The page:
Setting the Environment

We use the LHCb script SetupProject. We don't need to care about details, other that when invoked with --build-env it doesn't set any environment variables in the shell, and it creates a folder

~/cmtuser/ProjectName_vXrY

where all the software should be built. We will be using the Bender v12r1 and DaVinci v23r1p1 environments, but since Bender used DaVinci, the environment necessary for the latter is provided by the former, so we will set the Bender environment.

# this line in case ~/cmtuser/Bender_v12r1 doesn't exist yet
SetupProject Bender v12r1 --build-env
# this exports environment variables to the shell. Some people might not like doing this
SetupProject Bender v12r1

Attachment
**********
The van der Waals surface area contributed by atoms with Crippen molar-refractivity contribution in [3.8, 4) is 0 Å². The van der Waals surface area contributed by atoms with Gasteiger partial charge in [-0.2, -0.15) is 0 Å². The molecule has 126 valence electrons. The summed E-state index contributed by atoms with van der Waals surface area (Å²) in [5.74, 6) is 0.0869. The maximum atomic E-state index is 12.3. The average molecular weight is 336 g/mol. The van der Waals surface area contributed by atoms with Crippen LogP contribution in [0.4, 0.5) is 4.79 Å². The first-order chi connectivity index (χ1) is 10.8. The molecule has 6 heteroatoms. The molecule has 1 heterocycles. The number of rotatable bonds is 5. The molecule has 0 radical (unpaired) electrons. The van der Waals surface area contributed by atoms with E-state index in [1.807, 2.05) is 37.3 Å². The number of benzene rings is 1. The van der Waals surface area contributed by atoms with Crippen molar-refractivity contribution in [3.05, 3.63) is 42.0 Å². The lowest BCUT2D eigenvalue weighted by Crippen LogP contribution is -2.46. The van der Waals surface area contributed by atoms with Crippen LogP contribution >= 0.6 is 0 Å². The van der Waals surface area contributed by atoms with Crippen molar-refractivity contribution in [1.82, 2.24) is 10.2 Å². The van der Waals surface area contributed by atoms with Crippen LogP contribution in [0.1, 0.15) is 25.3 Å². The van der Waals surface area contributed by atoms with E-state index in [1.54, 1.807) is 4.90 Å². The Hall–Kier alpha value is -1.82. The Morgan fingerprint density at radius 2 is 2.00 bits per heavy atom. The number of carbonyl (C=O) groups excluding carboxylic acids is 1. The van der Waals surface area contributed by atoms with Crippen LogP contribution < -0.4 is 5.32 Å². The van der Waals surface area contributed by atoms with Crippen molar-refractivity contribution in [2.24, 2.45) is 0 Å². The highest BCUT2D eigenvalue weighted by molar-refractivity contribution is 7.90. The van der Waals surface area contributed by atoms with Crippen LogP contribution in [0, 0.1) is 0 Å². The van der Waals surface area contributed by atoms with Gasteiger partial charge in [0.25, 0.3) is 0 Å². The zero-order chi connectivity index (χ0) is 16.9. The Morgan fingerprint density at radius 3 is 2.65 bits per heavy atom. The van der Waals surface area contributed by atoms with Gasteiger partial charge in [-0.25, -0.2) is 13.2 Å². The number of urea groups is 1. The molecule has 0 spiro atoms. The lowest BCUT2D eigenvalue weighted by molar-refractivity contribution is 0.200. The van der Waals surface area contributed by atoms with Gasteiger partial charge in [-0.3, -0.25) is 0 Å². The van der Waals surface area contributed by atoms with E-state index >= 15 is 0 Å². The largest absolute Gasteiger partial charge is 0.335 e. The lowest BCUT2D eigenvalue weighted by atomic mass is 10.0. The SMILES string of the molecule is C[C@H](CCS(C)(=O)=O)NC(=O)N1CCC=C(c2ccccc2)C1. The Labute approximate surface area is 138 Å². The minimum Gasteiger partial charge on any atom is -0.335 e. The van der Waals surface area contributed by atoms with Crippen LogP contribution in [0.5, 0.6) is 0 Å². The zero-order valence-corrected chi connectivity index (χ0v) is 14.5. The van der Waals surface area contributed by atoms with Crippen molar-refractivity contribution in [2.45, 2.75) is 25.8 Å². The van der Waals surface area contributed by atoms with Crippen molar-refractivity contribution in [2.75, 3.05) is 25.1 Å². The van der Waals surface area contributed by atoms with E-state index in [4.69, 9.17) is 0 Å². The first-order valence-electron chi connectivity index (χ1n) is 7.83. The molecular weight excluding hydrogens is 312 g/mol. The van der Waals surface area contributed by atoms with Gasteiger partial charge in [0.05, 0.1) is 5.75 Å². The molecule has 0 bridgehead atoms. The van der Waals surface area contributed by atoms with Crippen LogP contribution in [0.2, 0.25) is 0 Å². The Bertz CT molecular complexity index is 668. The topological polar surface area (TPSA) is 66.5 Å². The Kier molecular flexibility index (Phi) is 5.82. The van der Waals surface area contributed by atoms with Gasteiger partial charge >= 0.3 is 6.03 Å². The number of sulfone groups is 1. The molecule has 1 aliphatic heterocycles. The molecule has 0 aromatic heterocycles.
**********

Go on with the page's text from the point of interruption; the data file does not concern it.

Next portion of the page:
This procedure is common to working at CERN, Nikhef, CernVM and the workshop server, provided the LHCb scripts have been set up correctly, be it automatically in the login scripts, or explicitly by sourcing some script. Details are in the subsections for each platform.

Running over some events on a DST or MicroDST

After the environment has been set (either by remote login to Nikhef or CERN, or in the local CernVM on your laptop,) we can start some simple analysis:

Get Tutorial packages Tutorial/BenderTutor, Tutorial/GaudiPythonTutor if not already there

If you haven't already got the tutorial packages in your build area, get them, as you will need to perform modifications to the exercise scripts. This has to be done when you have access to the internet.

cd ~/cmtuser/Bender_v12r1

# if the package is not there, do:
# cvs co -r Tutorial/GaudiPythonTutor